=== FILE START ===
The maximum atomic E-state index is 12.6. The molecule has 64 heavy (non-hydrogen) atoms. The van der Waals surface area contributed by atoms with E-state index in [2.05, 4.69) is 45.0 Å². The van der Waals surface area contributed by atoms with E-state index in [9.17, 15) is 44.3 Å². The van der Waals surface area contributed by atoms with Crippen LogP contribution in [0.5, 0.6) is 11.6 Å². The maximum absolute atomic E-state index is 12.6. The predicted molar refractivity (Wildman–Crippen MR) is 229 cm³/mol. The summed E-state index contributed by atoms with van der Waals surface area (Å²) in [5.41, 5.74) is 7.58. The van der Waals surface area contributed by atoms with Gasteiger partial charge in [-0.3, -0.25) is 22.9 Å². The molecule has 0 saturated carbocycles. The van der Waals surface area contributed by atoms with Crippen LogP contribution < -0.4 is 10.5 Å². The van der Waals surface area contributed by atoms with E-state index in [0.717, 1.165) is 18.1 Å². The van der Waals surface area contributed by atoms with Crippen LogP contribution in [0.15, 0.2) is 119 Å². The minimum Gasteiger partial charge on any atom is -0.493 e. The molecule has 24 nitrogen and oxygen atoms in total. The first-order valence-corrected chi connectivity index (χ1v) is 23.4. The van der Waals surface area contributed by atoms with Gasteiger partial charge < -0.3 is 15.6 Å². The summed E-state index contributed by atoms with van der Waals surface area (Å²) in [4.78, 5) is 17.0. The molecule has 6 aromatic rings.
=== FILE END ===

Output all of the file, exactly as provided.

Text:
The maximum atomic E-state index is 12.6. The molecule has 64 heavy (non-hydrogen) atoms. The van der Waals surface area contributed by atoms with E-state index in [2.05, 4.69) is 45.0 Å². The van der Waals surface area contributed by atoms with E-state index in [9.17, 15) is 44.3 Å². The van der Waals surface area contributed by atoms with Crippen LogP contribution in [0.5, 0.6) is 11.6 Å². The maximum absolute atomic E-state index is 12.6. The predicted molar refractivity (Wildman–Crippen MR) is 229 cm³/mol. The summed E-state index contributed by atoms with van der Waals surface area (Å²) in [5.41, 5.74) is 7.58. The van der Waals surface area contributed by atoms with Gasteiger partial charge in [-0.3, -0.25) is 22.9 Å². The molecule has 0 saturated carbocycles. The van der Waals surface area contributed by atoms with Crippen LogP contribution < -0.4 is 10.5 Å². The van der Waals surface area contributed by atoms with E-state index in [0.717, 1.165) is 18.1 Å². The van der Waals surface area contributed by atoms with Crippen LogP contribution in [0.15, 0.2) is 119 Å². The minimum Gasteiger partial charge on any atom is -0.493 e. The molecule has 24 nitrogen and oxygen atoms in total. The first-order valence-corrected chi connectivity index (χ1v) is 23.4. The van der Waals surface area contributed by atoms with Gasteiger partial charge < -0.3 is 15.6 Å². The summed E-state index contributed by atoms with van der Waals surface area (Å²) in [4.78, 5) is 17.0. The molecule has 6 aromatic rings.